The Green Economy Takes All Kinds (Even Business Majors)

from Wildlife Promise

I almost missed it in a week of big news and early baseball, but this op-ed from Sunday’s Richmond Times-Dispatch brings up a few good points about America’s growing green economy:

A few years ago, there was a predicted shortage of talent in the fields of science, technology, engineering and math (STEM). The National Academies report “Rising above the Gathering Storm” set off its own tempest, and we’ve been addressing the issue with words and dollars ever since.

But while it’s true that we still need more graduates in the STEM fields, let’s not forget the importance of business degrees.

This from Nancy A. Bagranoff, dean and professor of accounting at the Robins School of Business at the University of Richmond.

First, Bagranoff is quite right that grooming STEM talent is a major focus in America, and for good reason. The 2007 National Academies report she cites raised the specter that “the scientific and technological building blocks critical to our economic leadership are eroding at a time when many other nations are gathering strength.” The authors of the report could scarcely have been clearer about the imminence of that shift, writing that they “fear the abruptness with which a lead in science and technology can be lost—and the difficulty of recovering a lead once lost, if indeed it can be regained at all.”

These guys are huge, but they're not the only important piece of the green economy.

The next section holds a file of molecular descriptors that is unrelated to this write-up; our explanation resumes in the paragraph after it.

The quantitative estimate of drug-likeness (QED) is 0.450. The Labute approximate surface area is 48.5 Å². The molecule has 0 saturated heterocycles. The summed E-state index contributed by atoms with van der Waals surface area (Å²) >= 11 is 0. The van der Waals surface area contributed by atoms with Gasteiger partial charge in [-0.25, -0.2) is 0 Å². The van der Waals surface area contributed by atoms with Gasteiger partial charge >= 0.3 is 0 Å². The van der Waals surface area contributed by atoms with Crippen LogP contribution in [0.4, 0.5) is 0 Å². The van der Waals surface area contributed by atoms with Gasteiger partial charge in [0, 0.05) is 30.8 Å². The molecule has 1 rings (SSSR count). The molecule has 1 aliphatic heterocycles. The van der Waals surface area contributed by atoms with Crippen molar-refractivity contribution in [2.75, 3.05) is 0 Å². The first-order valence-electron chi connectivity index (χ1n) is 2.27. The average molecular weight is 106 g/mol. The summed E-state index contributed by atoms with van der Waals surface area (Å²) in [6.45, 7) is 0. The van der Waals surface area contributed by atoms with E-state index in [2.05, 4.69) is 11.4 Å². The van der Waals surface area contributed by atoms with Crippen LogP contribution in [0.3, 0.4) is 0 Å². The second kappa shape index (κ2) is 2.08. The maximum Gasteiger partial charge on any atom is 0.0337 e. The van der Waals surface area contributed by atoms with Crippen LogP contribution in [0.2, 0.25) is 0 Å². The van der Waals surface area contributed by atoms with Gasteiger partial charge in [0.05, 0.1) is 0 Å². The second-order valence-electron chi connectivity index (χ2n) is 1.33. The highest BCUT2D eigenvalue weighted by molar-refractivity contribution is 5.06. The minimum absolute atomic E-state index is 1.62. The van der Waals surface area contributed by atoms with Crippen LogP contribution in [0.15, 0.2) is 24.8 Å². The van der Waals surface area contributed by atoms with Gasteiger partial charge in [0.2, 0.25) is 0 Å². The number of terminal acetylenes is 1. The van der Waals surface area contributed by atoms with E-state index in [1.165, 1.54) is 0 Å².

The STEM shortfall spans all levels of the American educational system, and it figures to heavily impact the U.S. economy moving forward, especially in an era when, per the National Commission on Energy Policy’s 2004 recommendations, the federal government may need to double funds for “energy research, development, and
demonstration.” As the green economy grows, so too will training needs–and many or most of the people in the thick of it will need to be well versed in science, technology and the like. More:

“Green is red-hot, and any career field even remotely related to sustainability should be job-rich for some time. While green jobs will require engineers, we could also use auditors to attest to carbon footprints, marketers to shape and sell innovation and managers to oversee the green projects.

Bagranoff hammers home a message we sometimes forget: STEM improvement (and, by the way, environmental education in the K-12 and higher education sectors) is vital, but green jobs don’t fit one precise mold…and they aren’t only for one kind of worker. The green economy–and green job training–will focus largely on the hard-hit construction and manufacturing sectors, but it can’t get along without a broad array of talent and expertise. Some of the people who make this country more sustainable in the years ahead won’t carry hardhats or lab coats.

For more on the role of educational development in the green economy, check out NWF’s Campus Ecology program, an initiative to improve the overall green educational programming and on-site sustainability of colleges and universities, and the Greenforce Initiative.